Scalla as a full fledged lhc grid se
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Scalla As a Full-Fledged LHC Grid SE. Wei Yang, SLAC Andrew Hanushevsky, SLAC Alex Sims, LBNL Fabrizio Furano, CERN SLAC National Accelerator Laboratory Stanford University 24-March-09 CHEP. Outline. The canonical Storage Element Scalla / xrootd integration with SE components GridFTP

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Scalla As a Full-Fledged LHC Grid SE

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Scalla as a full fledged lhc grid se

Scalla As a Full-FledgedLHC Grid SE

Wei Yang, SLAC

Andrew Hanushevsky, SLAC

Alex Sims, LBNL

Fabrizio Furano, CERN

SLAC National Accelerator Laboratory

Stanford University

24-March-09

CHEP


Outline

Outline

  • The canonical Storage Element

  • Scalla/xrootd integration with SE components

    • GridFTP

      • Cluster I/O

    • BeStMan SRM

      • Name space issues

      • Static Space Tokens

  • Conclusions

  • Future Directions

  • Acknowledgements

2


The canonical storage element

Applicationprotocol for random I/O

Pa

Pa

Pa

Pa

SRM

manages

Grid-SE

transfers

dcap

fs-I/O

nfs

rfio

xroot

srm

S

S

S

Pg

Pg

Pg

Grid protocol for sequential bulk I/O

Pg

GRID

ftpd

The Canonical Storage Element

File Servers

Data Storage

GridFTP

Clients

Bottom Up View

3


Distinguishing se components

Distinguishing SE Components

  • SRM(Storage Resource Manager v2+)

    • Only two independent* version available

      • Storage Resource Manager (StoRM)

        • http://storm.forge.cnaf.infn.it/

      • Berkeley Storage Manager (BeStMan)

        • http://datagrid.lbl.gov/bestman/

      • Both are Java based and implement SRM v2.2

  • GridFTP

    • Only one de facto version available

      • Globus GridFTP

        • http://www.globus.org/grid_software/data/gridftp.php

*Castor, dCache, DPM, Jasmine, L-Store, LBNL/DRM/HRM, and SRB SRM’s are tightly integrated with the underlying system.

4


Which srm

Which SRM?

  • We went withBeStMan

    • LBNL developers practically next door

    • Needed integration assistance

    • Address file get/put performance issues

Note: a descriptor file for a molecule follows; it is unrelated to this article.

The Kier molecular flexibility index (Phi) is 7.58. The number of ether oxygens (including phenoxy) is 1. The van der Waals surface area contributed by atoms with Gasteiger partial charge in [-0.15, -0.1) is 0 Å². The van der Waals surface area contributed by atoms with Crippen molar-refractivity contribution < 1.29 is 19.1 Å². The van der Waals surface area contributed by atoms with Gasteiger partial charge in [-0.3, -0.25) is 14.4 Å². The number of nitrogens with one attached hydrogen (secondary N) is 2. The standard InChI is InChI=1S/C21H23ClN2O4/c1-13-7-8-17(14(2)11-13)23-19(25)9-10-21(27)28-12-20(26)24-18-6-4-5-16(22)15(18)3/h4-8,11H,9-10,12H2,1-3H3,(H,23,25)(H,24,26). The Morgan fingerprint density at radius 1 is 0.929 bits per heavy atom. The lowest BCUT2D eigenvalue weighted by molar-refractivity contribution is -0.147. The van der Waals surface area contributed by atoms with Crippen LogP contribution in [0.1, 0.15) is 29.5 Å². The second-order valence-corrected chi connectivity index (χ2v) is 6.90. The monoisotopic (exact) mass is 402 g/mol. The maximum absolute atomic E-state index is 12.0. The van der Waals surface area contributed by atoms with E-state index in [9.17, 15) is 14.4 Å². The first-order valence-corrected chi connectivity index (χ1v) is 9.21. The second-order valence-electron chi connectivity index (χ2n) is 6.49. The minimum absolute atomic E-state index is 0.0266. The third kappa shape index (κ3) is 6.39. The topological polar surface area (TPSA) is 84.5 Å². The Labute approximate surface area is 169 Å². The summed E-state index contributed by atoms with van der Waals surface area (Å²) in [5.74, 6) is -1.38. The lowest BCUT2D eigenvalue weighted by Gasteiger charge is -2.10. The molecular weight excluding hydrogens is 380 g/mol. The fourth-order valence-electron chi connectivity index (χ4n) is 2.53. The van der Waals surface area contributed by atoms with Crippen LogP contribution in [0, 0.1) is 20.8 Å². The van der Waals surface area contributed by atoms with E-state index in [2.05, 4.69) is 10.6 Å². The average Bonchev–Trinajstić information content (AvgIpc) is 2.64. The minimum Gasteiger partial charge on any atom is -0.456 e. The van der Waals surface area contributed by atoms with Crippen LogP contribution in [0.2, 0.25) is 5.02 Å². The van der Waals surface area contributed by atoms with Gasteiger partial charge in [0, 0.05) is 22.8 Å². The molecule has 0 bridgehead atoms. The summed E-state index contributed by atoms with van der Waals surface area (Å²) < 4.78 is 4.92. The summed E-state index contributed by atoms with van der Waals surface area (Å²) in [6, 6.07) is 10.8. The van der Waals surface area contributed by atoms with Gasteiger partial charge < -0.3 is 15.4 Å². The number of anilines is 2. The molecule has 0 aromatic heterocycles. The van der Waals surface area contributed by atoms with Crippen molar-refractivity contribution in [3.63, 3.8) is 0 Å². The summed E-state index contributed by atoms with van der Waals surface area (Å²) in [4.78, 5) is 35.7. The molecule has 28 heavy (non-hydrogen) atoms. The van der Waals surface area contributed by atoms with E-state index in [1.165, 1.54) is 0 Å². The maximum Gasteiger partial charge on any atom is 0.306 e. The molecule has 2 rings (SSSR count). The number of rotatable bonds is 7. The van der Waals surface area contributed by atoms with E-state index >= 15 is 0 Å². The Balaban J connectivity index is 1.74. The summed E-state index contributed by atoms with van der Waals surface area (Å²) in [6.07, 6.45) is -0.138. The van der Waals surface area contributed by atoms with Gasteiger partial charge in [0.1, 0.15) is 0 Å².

• LBNL team developedBeStMan-Gateway

    • Implementation of WLCG token specification

    • Stripped down SRM for increased throughput

      • Sustained performance ~ 7 gets/sec & ~ 5.6 puts/sec

      • OriginalBeStMan1 ~ 1.5 gets/sec & 0.5 ~ 1 puts/sec

  • Perhaps the fastest SRM available today

5


The integration task

SRM

GridFTP

The Integration Task

Scalla Cluster

The SE

Storage

System

Data

Data

Data

Data

Data

Data

Data

DIR

xrootd/cmsd

You might mistakenly think this is simple!

6


Integration issues why it s not simple

Integration Issues(why it’s not simple)

  • Scalla/xrootd is not inherently SRM friendly

    • SRM relies on a true file system view of the cluster

    • Scalla/xrootd was not designed to be a file system!

      • Architecture and meta-data is highly distributed

      • Performance & scalability trump full file system semantics

  • The Issues . . .

    • GridFTP I/O access to the cluster

    • SRM’s view of the cluster’s name space

    • WLCG Static Space Tokens

7


Integration phase i gridftp

SRM

A

D

A

P

T

E

R

GridFTP

Fire Wall

Integration Phase I (GridFTP)

Scalla Cluster

We still have an SRM problem!

Source adapters generally

won’t work with Java.

Data

Data

Data

Data

Data

Data

Data

DIR

xrootd/cmsd

Source Adapter: POSIX Preload Library for xrootd access

Provides full high-speed cluster access via POSIX calls

GridFTP positioning can be more secure!

8


Integration phase ii bestman srm

F

U

S

E

SRM

A

D

A

P

T

E

R

GridFTP

Fire Wall

Integration Phase II (BeStMan SRM)

Scalla Cluster

Data

Data

Data

Data

Data

Data

Data

We still need to solve the

srmLS problem and

accept space tokens!

DIR

xrootd/cmsd

Target Adapter: File System in User Space (FUSE)

Full POSIX file system based on XrdClient called xrootdFS

Interoperates with BeStMan and probably StoRM

9


The srmls problem solution

The srmLS Problem & Solution

  • The SRM needs full view of the complete name space

    • SRM simply assumes a central name space exists

    • Scalla/xrootd distributes the name space across all servers

      • There is no central name space whatsoever!

  • Solution: create a “central” shadow name space

    • Shadow name space ≡ ∑ cluster name space

      • Uses existing xrootd mechanisms + cnsd daemons (i.e., no database)

  • This satisfies srmLS requirements

    • Easily accessed via FUSE

10


The composite name space cnsd

Client

The Composite Name Space (cnsd)

opendir() refers to the directory structure maintained by xrootd:2094 (full cluster name space)

Name Space

[email protected]:2094

Redirector

[email protected]:1094

Manager

myhost

cnsd rexecutes

open/trunc

mkdir

mv

rm

rmdir

Data

Servers

cnsd